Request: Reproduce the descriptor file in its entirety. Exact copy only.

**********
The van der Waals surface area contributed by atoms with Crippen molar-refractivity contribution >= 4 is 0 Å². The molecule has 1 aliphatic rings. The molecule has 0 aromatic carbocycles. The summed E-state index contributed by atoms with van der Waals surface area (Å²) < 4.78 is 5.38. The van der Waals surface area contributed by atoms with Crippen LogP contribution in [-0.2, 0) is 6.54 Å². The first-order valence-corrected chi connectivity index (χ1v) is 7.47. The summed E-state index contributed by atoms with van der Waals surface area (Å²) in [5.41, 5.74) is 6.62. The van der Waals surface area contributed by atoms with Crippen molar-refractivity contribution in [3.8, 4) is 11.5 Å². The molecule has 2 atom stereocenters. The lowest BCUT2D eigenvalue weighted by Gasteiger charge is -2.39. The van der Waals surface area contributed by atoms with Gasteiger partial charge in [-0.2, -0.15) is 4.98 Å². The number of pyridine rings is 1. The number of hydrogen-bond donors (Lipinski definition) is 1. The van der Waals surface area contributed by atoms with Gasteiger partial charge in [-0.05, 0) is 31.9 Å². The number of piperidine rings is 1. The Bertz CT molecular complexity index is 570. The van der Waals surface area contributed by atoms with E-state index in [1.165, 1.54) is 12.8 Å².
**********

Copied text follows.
The van der Waals surface area contributed by atoms with Crippen molar-refractivity contribution >= 4 is 0 Å². The molecule has 1 aliphatic rings. The molecule has 0 aromatic carbocycles. The summed E-state index contributed by atoms with van der Waals surface area (Å²) < 4.78 is 5.38. The van der Waals surface area contributed by atoms with Crippen LogP contribution in [-0.2, 0) is 6.54 Å². The first-order valence-corrected chi connectivity index (χ1v) is 7.47. The summed E-state index contributed by atoms with van der Waals surface area (Å²) in [5.41, 5.74) is 6.62. The van der Waals surface area contributed by atoms with Crippen molar-refractivity contribution in [3.8, 4) is 11.5 Å². The molecule has 2 atom stereocenters. The lowest BCUT2D eigenvalue weighted by Gasteiger charge is -2.39. The van der Waals surface area contributed by atoms with Gasteiger partial charge in [-0.2, -0.15) is 4.98 Å². The number of pyridine rings is 1. The number of hydrogen-bond donors (Lipinski definition) is 1. The van der Waals surface area contributed by atoms with Gasteiger partial charge in [-0.05, 0) is 31.9 Å². The number of piperidine rings is 1. The Bertz CT molecular complexity index is 570. The van der Waals surface area contributed by atoms with E-state index in [1.165, 1.54) is 12.8 Å².